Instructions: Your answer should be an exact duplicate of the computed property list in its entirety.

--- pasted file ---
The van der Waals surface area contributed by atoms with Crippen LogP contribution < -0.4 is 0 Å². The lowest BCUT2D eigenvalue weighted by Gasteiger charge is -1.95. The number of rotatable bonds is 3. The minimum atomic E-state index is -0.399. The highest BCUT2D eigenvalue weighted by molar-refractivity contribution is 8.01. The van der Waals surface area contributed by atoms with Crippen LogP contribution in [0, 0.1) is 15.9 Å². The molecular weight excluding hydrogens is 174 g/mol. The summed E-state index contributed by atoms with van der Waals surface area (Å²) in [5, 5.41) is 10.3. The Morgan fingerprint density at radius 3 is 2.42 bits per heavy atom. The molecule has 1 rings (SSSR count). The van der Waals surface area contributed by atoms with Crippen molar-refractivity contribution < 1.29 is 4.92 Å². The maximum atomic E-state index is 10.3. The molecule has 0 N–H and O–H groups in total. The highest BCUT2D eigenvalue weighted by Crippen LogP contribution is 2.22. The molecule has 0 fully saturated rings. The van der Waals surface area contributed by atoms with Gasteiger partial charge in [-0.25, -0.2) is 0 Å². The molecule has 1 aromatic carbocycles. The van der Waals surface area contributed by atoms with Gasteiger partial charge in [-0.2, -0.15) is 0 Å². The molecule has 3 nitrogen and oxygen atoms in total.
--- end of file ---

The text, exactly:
The van der Waals surface area contributed by atoms with Crippen LogP contribution < -0.4 is 0 Å². The lowest BCUT2D eigenvalue weighted by Gasteiger charge is -1.95. The number of rotatable bonds is 3. The minimum atomic E-state index is -0.399. The highest BCUT2D eigenvalue weighted by molar-refractivity contribution is 8.01. The van der Waals surface area contributed by atoms with Crippen LogP contribution in [0, 0.1) is 15.9 Å². The molecular weight excluding hydrogens is 174 g/mol. The summed E-state index contributed by atoms with van der Waals surface area (Å²) in [5, 5.41) is 10.3. The Morgan fingerprint density at radius 3 is 2.42 bits per heavy atom. The molecule has 1 rings (SSSR count). The van der Waals surface area contributed by atoms with Crippen molar-refractivity contribution < 1.29 is 4.92 Å². The maximum atomic E-state index is 10.3. The molecule has 0 N–H and O–H groups in total. The highest BCUT2D eigenvalue weighted by Crippen LogP contribution is 2.22. The molecule has 0 fully saturated rings. The van der Waals surface area contributed by atoms with Gasteiger partial charge in [-0.25, -0.2) is 0 Å². The molecule has 1 aromatic carbocycles. The van der Waals surface area contributed by atoms with Gasteiger partial charge in [-0.2, -0.15) is 0 Å². The molecule has 3 nitrogen and oxygen atoms in total.